Stocks Get Hit As Goldman Yells ‘Sell’ On Commodities (AA, FAST, EXTR, WMS, NBS, ARTW)
Stocks took a hit as Japan raised its nuclear crisis level from 5 to 7, the same level as Chernobyl, and Goldman Sachs came out and said it’s time to sell commodities as the risk-reward was no longer as favorable.
The firm said Brent Crude, which is trading at a wide gap to West Texas Intermediate (WTI) crude, could fall to $105 in the near term, writing: “Near-term crude oil price risk is becoming more symmetric. Although potential contagion risk in the Middle East and North Africa (MENA) remains elevated and has pushed prices above $125/bbl, at these price levels the risks are becoming more symmetric, which shifts the risk/reward of being long oil. Not only are there now nascent signs of oil demand destruction in the United States…but also record speculative length in the oil market, elections in Nigeria and a potential cease-fire in Libya that has begun to offset some of the upside risk owing to contagion, leaving price risk more neutral at current levels.”
Goldman’s call saw investors shift some money into retail and soft goods (food, apparel, personal products, etc), and overall, we think the drop in energy prices is likely good for the economy and market overall over the long run.
The Stem Cell Stocks Index was the top performing tickerspy Index on the day, led by Neostem (NBS) with a 7% gain. The Modular Building Stocks Index was the day’s worst performing tickerspy Index, with Art’s-Way Mfg Co. (ARTW) down -24%.
Stocks fell on the day, led lower by a -1.0%, or -27 point, decline in the Nasdaq to 2,745. The S&P lost -10 points to 1,314, while the Dow dropped -118 points to 12,264. Oil plunged -$3.67 to $106.25 a barrel, while gold fell -$14.50 to $1,453.60 an ounce.
In economic news, the U.S. trade deficit fell -2.6% to $45.8 billion in February, according to the Commerce Department. Exports slipped -1.4% to $165.1 billion while imports fell -1.7% to $210.9 billion.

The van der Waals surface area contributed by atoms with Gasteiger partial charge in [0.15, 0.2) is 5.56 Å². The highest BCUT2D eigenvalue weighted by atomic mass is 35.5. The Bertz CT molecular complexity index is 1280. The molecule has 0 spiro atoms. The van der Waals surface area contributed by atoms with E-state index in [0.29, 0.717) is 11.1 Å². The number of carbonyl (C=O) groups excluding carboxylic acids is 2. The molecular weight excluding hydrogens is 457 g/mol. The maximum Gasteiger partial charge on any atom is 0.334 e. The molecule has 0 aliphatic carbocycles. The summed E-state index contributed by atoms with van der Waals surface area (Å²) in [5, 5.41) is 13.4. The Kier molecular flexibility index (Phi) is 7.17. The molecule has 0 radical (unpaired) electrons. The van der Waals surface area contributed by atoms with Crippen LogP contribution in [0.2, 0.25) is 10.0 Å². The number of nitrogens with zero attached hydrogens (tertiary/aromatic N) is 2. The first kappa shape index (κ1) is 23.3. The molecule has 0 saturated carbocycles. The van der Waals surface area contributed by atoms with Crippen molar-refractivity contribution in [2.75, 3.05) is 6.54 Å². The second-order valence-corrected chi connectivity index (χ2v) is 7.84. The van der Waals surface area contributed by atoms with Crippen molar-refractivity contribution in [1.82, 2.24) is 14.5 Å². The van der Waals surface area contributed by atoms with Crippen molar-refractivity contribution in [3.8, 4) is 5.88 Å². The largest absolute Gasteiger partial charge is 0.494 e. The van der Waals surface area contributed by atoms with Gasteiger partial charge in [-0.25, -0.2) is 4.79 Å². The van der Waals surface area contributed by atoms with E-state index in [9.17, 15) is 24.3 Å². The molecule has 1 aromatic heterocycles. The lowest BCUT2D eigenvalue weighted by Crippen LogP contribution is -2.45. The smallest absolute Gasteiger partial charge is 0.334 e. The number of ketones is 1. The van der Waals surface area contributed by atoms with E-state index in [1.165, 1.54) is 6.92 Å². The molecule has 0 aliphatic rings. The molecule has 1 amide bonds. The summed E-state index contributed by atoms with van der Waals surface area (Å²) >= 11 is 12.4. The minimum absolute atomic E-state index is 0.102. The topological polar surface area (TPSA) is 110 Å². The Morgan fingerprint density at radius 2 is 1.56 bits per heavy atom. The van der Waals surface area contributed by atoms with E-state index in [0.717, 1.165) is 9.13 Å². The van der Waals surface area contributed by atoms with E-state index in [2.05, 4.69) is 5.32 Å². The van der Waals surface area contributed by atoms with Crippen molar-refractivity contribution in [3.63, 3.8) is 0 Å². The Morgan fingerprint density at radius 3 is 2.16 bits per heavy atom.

In earnings news, Dow component Alcoa (AA), the largest U.S. aluminum producer, reported a first-quarter profit of $308 million, or 27 cents a share, compared with a net loss of -$201 million, or -20 cents a share, a year earlier. Revenue rose to $5.96 billion from $4.89 billion. Excluding one-time items, Alcoa earned 28 cents a share. Analysts were expecting a profit of 27 cents on revenue of $6.16 billion. The company is forecasting 12% growth in global aluminum demand this year. The stock fell -6.0%. Fourteen pros held Alcoa in their portfolios at the end of 2010, and nearly 1,800 tickerspy members own the stock in their portfolios.
Fastenal (FAST), the maker of industrial nuts, bolts, and related products, reported a first-quarter profit of $79.5 million, or 54 cents per share, compared with $56.0 million, or 38 cents per share, a year earlier. Revenue climbed to $640.6 million from $520.8 million. Analysts were expecting a profit of 51 cents a share on sales of $629.1 million. The stock fell -4.4%. Twenty pros held Fastenal in their portfolios at the end of 2010 and more than 200 tickerspy members own the stock in their portfolios.
Shares of Extreme Networks (EXTR) tumbled -14.8% after the network equipment provider said its fiscal third-quarter revenue will miss analysts’ estimates. The California-based company expects revenue for the period to be between $75.5-$76.5 million, well below the $84.1 million analysts were expecting. The company delivers its earnings report on April 28th.
Shares of WMS Industries (WMS) plunged -17.2% after the slot machines maker said demand for its products fell during its fiscal third quarter. For the quarter, Illinois-based WMS expects a profit of 40-42 cents a share on sales of $191-$193 million. Analysts were expecting a profit of 51 cents on revenue of $213.5 million. The company also forecast full-year revenue of $790-$800 million. Analysts were expecting $832.6 million. WMS is scheduled to deliver its third-quarter results on April 26th.
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